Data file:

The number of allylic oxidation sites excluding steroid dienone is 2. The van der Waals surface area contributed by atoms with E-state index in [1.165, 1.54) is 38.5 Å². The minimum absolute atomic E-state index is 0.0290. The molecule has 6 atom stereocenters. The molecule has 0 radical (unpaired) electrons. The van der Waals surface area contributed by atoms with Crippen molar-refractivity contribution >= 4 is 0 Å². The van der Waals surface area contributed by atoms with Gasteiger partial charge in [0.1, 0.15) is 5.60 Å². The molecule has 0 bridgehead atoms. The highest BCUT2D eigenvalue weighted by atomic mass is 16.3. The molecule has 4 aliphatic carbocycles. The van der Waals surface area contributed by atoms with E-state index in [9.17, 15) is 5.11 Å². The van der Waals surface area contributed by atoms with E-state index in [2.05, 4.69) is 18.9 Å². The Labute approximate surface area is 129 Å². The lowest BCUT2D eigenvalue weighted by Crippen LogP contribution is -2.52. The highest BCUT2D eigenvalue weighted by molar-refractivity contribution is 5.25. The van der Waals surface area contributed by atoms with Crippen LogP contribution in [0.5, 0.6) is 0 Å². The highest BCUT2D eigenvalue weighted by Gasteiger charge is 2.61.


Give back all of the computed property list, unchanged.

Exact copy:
The number of allylic oxidation sites excluding steroid dienone is 2. The van der Waals surface area contributed by atoms with E-state index in [1.165, 1.54) is 38.5 Å². The minimum absolute atomic E-state index is 0.0290. The molecule has 6 atom stereocenters. The molecule has 0 radical (unpaired) electrons. The van der Waals surface area contributed by atoms with Crippen molar-refractivity contribution >= 4 is 0 Å². The van der Waals surface area contributed by atoms with Gasteiger partial charge in [0.1, 0.15) is 5.60 Å². The molecule has 0 bridgehead atoms. The highest BCUT2D eigenvalue weighted by atomic mass is 16.3. The molecule has 4 aliphatic carbocycles. The van der Waals surface area contributed by atoms with E-state index in [9.17, 15) is 5.11 Å². The van der Waals surface area contributed by atoms with E-state index in [2.05, 4.69) is 18.9 Å². The Labute approximate surface area is 129 Å². The lowest BCUT2D eigenvalue weighted by Crippen LogP contribution is -2.52. The highest BCUT2D eigenvalue weighted by molar-refractivity contribution is 5.25. The van der Waals surface area contributed by atoms with Crippen LogP contribution in [0.5, 0.6) is 0 Å². The highest BCUT2D eigenvalue weighted by Gasteiger charge is 2.61.